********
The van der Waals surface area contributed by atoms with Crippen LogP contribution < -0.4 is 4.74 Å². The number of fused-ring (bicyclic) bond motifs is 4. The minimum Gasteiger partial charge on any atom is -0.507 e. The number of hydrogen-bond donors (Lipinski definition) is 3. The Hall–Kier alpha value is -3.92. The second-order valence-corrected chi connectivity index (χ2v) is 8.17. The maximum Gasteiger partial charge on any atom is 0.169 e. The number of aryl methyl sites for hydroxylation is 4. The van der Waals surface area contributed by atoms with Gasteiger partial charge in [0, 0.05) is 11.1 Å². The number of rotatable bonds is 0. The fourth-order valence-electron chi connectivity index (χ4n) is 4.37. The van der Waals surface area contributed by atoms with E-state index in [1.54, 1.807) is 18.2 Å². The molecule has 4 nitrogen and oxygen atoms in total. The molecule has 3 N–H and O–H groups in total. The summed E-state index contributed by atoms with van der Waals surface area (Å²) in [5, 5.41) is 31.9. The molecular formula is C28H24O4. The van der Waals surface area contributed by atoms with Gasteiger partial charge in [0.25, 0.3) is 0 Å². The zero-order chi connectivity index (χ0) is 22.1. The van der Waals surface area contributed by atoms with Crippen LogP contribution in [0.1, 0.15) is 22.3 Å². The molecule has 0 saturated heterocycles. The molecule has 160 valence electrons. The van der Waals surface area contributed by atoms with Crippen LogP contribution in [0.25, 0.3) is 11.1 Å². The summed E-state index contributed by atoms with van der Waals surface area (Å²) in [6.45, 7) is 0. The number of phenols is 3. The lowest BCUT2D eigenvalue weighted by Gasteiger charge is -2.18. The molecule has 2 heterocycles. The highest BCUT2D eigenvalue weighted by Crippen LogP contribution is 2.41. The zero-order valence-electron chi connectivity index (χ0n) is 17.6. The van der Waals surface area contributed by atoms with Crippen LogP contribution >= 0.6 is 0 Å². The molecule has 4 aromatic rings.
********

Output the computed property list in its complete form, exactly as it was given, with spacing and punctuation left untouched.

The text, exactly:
The van der Waals surface area contributed by atoms with Crippen LogP contribution < -0.4 is 4.74 Å². The number of fused-ring (bicyclic) bond motifs is 4. The minimum Gasteiger partial charge on any atom is -0.507 e. The number of hydrogen-bond donors (Lipinski definition) is 3. The Hall–Kier alpha value is -3.92. The second-order valence-corrected chi connectivity index (χ2v) is 8.17. The maximum Gasteiger partial charge on any atom is 0.169 e. The number of aryl methyl sites for hydroxylation is 4. The van der Waals surface area contributed by atoms with Gasteiger partial charge in [0, 0.05) is 11.1 Å². The number of rotatable bonds is 0. The fourth-order valence-electron chi connectivity index (χ4n) is 4.37. The van der Waals surface area contributed by atoms with E-state index in [1.54, 1.807) is 18.2 Å². The molecule has 4 nitrogen and oxygen atoms in total. The molecule has 3 N–H and O–H groups in total. The summed E-state index contributed by atoms with van der Waals surface area (Å²) in [5, 5.41) is 31.9. The molecular formula is C28H24O4. The van der Waals surface area contributed by atoms with Gasteiger partial charge in [0.25, 0.3) is 0 Å². The zero-order chi connectivity index (χ0) is 22.1. The van der Waals surface area contributed by atoms with Crippen LogP contribution in [0.1, 0.15) is 22.3 Å². The molecule has 0 saturated heterocycles. The molecule has 160 valence electrons. The van der Waals surface area contributed by atoms with Crippen LogP contribution in [0.25, 0.3) is 11.1 Å². The summed E-state index contributed by atoms with van der Waals surface area (Å²) in [6.45, 7) is 0. The number of phenols is 3. The lowest BCUT2D eigenvalue weighted by Gasteiger charge is -2.18. The molecule has 2 heterocycles. The highest BCUT2D eigenvalue weighted by Crippen LogP contribution is 2.41. The zero-order valence-electron chi connectivity index (χ0n) is 17.6. The van der Waals surface area contributed by atoms with Crippen LogP contribution >= 0.6 is 0 Å². The molecule has 4 aromatic rings.